A drug for preventing hot flashes during the menopause has been hailed by scientists as a ‘transformative’ treatment for women.
Fezolinetant was approved by the US Food and Drug Administration in May, after tests in animals such as mice and rabbits confirmed that the drug was safe and effective for treating this major menopause symptom.
The drug is a non-hormonal therapy that blocks a protein in the brain, to stop the sudden flashes of heat that many women can experience during menopause, and is potentially an alternative to current hormonal therapies that do not work for many women and can pose health risks.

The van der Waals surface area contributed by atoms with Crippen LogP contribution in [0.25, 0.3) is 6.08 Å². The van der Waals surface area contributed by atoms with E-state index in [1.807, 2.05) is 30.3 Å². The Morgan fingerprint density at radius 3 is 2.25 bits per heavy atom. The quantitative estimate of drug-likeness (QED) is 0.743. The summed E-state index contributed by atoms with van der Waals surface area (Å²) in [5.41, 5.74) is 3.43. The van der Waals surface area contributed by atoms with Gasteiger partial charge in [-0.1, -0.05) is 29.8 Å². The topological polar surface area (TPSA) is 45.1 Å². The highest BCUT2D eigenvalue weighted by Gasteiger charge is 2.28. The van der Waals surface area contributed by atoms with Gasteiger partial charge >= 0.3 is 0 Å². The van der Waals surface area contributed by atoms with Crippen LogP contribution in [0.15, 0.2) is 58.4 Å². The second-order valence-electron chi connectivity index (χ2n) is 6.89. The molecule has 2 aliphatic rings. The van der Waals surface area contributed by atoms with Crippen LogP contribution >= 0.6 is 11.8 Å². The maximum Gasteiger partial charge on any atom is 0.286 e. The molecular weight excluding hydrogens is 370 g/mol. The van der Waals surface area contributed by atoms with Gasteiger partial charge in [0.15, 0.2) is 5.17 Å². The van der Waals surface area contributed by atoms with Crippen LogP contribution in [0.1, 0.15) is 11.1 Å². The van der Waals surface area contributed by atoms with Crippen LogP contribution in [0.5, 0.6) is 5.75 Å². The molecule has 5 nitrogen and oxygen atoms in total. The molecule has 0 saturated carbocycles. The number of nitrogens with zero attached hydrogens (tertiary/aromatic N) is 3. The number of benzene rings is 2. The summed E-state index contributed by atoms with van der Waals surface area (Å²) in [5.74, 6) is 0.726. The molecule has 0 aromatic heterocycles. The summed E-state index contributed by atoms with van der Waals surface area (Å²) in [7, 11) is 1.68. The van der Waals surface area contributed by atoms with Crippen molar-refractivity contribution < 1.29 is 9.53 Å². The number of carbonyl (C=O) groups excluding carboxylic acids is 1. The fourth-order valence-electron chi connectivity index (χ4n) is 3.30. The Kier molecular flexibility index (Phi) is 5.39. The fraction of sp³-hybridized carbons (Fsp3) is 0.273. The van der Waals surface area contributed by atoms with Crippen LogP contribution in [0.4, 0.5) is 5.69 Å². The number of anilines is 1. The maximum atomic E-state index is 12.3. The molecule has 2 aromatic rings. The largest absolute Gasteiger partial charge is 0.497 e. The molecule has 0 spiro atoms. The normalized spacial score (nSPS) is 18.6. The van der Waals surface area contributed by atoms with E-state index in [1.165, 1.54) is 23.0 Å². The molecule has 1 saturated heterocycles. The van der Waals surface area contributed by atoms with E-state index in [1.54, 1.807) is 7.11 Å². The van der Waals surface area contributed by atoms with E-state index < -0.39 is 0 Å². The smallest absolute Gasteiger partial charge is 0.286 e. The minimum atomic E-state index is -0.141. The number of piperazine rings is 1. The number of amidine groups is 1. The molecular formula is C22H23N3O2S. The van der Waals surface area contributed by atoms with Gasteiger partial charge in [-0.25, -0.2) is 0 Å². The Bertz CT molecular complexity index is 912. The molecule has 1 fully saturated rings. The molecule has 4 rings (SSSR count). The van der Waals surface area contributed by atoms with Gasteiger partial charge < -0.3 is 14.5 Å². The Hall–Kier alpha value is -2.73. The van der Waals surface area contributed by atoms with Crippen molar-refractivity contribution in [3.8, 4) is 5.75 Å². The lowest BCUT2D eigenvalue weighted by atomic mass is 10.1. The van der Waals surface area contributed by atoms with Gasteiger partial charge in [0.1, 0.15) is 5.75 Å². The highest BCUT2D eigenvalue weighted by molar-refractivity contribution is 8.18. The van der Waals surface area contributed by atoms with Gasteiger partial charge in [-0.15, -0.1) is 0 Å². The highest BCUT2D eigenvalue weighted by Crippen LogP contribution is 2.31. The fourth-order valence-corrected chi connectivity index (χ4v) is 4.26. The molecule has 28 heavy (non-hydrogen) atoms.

Animals were also used in the basic research to study the mechanism by which hot flashes occur, helping to develop the strategy that makes fezolinetant so effective.
Professor Waljit Dhillo, at Imperial College London, UK, who led a pioneering trial during the drug’s development, told The Guardian, “It’s unbelievable how well these drugs work. It’s going to be completely game-changing for a lot of women.”